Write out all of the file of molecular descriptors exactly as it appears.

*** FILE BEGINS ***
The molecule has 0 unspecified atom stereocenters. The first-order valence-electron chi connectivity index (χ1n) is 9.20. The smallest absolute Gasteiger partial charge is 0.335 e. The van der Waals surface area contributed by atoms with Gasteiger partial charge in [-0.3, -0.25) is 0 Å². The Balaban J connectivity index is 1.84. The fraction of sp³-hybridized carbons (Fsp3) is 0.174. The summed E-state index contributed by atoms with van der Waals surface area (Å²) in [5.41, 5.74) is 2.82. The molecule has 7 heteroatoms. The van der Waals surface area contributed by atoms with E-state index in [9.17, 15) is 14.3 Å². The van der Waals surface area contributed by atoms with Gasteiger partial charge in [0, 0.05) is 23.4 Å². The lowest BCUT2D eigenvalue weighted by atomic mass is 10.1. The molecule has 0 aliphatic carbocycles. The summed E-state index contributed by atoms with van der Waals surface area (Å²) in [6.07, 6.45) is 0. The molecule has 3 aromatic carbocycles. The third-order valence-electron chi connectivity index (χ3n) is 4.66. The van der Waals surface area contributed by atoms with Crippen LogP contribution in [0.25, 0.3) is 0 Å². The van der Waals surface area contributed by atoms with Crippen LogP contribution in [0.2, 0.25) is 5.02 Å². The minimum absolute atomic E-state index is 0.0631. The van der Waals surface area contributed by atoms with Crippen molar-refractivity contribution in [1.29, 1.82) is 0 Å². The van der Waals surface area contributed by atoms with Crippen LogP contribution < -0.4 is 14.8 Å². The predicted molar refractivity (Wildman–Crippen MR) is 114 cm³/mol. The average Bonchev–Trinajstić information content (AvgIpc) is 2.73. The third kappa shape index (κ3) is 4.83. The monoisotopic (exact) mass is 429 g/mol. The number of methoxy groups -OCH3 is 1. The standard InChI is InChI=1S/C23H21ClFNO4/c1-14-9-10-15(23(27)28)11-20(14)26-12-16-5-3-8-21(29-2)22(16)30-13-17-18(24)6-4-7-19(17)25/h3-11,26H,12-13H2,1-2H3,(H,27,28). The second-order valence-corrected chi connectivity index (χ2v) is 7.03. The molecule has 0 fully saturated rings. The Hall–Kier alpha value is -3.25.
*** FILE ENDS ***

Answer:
The molecule has 0 unspecified atom stereocenters. The first-order valence-electron chi connectivity index (χ1n) is 9.20. The smallest absolute Gasteiger partial charge is 0.335 e. The van der Waals surface area contributed by atoms with Gasteiger partial charge in [-0.3, -0.25) is 0 Å². The Balaban J connectivity index is 1.84. The fraction of sp³-hybridized carbons (Fsp3) is 0.174. The summed E-state index contributed by atoms with van der Waals surface area (Å²) in [5.41, 5.74) is 2.82. The molecule has 7 heteroatoms. The van der Waals surface area contributed by atoms with E-state index in [9.17, 15) is 14.3 Å². The van der Waals surface area contributed by atoms with Gasteiger partial charge in [0, 0.05) is 23.4 Å². The lowest BCUT2D eigenvalue weighted by atomic mass is 10.1. The molecule has 0 aliphatic carbocycles. The summed E-state index contributed by atoms with van der Waals surface area (Å²) in [6.07, 6.45) is 0. The molecule has 3 aromatic carbocycles. The third-order valence-electron chi connectivity index (χ3n) is 4.66. The van der Waals surface area contributed by atoms with Crippen LogP contribution in [0.25, 0.3) is 0 Å². The van der Waals surface area contributed by atoms with Crippen LogP contribution in [0.2, 0.25) is 5.02 Å². The minimum absolute atomic E-state index is 0.0631. The van der Waals surface area contributed by atoms with Crippen molar-refractivity contribution in [1.29, 1.82) is 0 Å². The van der Waals surface area contributed by atoms with Crippen LogP contribution < -0.4 is 14.8 Å². The predicted molar refractivity (Wildman–Crippen MR) is 114 cm³/mol. The average Bonchev–Trinajstić information content (AvgIpc) is 2.73. The third kappa shape index (κ3) is 4.83. The monoisotopic (exact) mass is 429 g/mol. The number of methoxy groups -OCH3 is 1. The standard InChI is InChI=1S/C23H21ClFNO4/c1-14-9-10-15(23(27)28)11-20(14)26-12-16-5-3-8-21(29-2)22(16)30-13-17-18(24)6-4-7-19(17)25/h3-11,26H,12-13H2,1-2H3,(H,27,28). The second-order valence-corrected chi connectivity index (χ2v) is 7.03. The molecule has 0 fully saturated rings. The Hall–Kier alpha value is -3.25.